Companies promising to help borrowers reduce or eliminate their debt have proliferated in the economic downturn. Under a new regulation that goes into effect Wednesday, these debt settlement companies will no longer be allowed to collect upfront fees from customers. They will have to first successfully reduce, settle or renegotiate a debt.
The new regulations come after a surge in consumer complaints about the industry. In complaints filed with the Better Business Bureau customers said they paid steep upfront fees, usually a percentage of the amount they owed, but that their debt was never reduced. Some ended up deeper in the hole or were sued by creditors because interest or late charges piled up as they waited to renegotiate their debt.
The ban on upfront fees is the second and final phase of regulations adopted earlier this year. The first round, which went into effect a month ago, requires companies to disclose certain information upfront, such as how long the process will take and how much it will cost.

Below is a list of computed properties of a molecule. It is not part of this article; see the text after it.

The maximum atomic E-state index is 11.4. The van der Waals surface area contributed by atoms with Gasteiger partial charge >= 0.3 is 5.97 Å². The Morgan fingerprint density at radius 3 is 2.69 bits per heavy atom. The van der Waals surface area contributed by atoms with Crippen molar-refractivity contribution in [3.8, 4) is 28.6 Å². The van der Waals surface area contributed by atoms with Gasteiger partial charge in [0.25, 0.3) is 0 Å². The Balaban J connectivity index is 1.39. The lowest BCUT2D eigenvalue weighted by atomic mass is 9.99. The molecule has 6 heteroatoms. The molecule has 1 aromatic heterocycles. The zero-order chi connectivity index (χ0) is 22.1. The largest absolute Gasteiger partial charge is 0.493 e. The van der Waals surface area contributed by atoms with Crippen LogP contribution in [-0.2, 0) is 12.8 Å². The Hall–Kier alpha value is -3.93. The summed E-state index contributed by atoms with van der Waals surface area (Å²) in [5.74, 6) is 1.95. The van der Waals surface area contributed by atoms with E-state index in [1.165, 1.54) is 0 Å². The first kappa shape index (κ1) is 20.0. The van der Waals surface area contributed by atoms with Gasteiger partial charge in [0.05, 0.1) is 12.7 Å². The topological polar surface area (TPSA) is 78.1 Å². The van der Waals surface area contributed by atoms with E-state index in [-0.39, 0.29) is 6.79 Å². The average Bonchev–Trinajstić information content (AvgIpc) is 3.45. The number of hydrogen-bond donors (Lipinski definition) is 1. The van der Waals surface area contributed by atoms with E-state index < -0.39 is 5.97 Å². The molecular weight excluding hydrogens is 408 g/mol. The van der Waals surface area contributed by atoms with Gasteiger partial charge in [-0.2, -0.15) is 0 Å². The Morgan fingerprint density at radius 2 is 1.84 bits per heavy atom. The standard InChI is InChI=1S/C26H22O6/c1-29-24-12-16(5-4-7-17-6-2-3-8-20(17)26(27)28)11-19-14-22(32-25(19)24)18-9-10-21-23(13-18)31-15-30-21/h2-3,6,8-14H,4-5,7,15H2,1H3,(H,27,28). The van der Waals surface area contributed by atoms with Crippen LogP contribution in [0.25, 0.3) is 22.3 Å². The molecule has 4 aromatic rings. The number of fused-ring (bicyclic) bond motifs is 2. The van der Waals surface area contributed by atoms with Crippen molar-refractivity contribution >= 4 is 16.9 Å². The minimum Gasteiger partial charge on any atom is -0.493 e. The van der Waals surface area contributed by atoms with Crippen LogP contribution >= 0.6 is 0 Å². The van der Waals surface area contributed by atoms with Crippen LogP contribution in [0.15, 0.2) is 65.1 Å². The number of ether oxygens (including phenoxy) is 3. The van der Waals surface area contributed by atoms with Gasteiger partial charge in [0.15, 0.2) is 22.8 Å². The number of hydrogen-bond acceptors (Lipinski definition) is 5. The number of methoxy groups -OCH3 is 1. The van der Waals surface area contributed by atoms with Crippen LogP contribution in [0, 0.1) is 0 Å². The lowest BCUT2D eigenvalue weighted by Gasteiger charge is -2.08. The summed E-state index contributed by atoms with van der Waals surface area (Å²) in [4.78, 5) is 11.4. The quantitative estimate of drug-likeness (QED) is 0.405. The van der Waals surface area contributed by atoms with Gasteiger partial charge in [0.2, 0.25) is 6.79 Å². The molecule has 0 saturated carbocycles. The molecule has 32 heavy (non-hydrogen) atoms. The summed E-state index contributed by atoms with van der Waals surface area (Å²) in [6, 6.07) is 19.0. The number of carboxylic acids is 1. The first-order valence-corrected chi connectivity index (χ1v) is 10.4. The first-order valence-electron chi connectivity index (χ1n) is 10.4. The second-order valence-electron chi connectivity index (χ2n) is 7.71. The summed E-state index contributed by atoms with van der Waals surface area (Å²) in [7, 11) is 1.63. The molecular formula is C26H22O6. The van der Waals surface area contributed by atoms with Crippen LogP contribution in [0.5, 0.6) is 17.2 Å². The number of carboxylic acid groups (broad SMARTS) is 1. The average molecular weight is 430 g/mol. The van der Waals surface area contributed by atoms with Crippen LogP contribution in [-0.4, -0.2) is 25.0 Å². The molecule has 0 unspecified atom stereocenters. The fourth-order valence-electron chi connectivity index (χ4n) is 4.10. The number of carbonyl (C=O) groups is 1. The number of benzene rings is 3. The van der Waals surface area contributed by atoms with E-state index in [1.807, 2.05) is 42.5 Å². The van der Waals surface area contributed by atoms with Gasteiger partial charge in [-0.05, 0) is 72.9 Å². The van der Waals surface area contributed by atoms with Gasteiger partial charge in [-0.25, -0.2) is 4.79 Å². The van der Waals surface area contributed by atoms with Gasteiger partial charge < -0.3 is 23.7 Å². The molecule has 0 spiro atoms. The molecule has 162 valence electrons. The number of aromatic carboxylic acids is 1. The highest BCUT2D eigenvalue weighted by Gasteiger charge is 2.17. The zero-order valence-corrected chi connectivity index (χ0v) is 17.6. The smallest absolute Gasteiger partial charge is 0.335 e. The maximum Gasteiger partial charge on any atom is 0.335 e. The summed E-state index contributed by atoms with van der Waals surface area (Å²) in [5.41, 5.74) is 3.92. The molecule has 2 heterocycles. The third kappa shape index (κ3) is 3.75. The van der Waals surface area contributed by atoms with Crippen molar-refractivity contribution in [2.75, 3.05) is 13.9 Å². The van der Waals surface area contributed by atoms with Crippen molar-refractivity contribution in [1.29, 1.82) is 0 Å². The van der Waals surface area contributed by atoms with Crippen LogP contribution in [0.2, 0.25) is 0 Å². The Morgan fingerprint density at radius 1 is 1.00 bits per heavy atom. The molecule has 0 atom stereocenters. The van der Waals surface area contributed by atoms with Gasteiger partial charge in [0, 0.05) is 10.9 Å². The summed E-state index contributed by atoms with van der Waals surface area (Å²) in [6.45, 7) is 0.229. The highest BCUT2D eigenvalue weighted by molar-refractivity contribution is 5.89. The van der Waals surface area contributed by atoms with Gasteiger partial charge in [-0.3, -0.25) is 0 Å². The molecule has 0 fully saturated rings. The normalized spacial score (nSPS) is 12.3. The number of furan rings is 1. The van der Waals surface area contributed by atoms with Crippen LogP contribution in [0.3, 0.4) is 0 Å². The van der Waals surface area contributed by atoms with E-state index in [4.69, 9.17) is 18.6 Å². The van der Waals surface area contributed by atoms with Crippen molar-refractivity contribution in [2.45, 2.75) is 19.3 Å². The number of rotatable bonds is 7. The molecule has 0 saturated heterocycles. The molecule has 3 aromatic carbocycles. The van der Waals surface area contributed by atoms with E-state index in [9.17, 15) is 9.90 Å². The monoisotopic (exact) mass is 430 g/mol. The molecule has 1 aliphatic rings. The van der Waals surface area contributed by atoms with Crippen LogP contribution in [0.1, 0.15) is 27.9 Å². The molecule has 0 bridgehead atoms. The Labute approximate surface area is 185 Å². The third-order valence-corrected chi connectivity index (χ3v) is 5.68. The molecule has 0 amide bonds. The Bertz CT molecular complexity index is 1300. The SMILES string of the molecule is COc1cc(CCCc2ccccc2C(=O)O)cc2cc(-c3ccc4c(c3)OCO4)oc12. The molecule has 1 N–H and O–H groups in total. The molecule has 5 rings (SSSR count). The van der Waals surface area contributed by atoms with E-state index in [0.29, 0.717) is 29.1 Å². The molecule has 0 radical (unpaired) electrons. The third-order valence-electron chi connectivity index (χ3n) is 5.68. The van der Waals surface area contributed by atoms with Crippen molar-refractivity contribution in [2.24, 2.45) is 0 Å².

Customers are also sometimes required to start setting aside money to pay off any remaining debt in a separate account maintained by the debt settlement company. These accounts must now be maintained at an independent financial institution under the customer's name.
What to Watch
The Federal Trade Commission's new regulations apply to companies that sell services over the phone. The rules do not apply if the initial contact with the client is in-person or if the services are rendered entirely online. But the FTC says most of the industry will be covered because companies typically advertise a phone number in TV and radio ads for customers to call.
As an alternative, the Better Business Bureau suggests borrowers first try contacting lenders directly to negotiate debt. Borrowers can also seek help from nonprofit credit counseling centers, which typically charge small fees for help managing debt.
The National Foundation for Credit Counseling enables borrowers to find local counselors.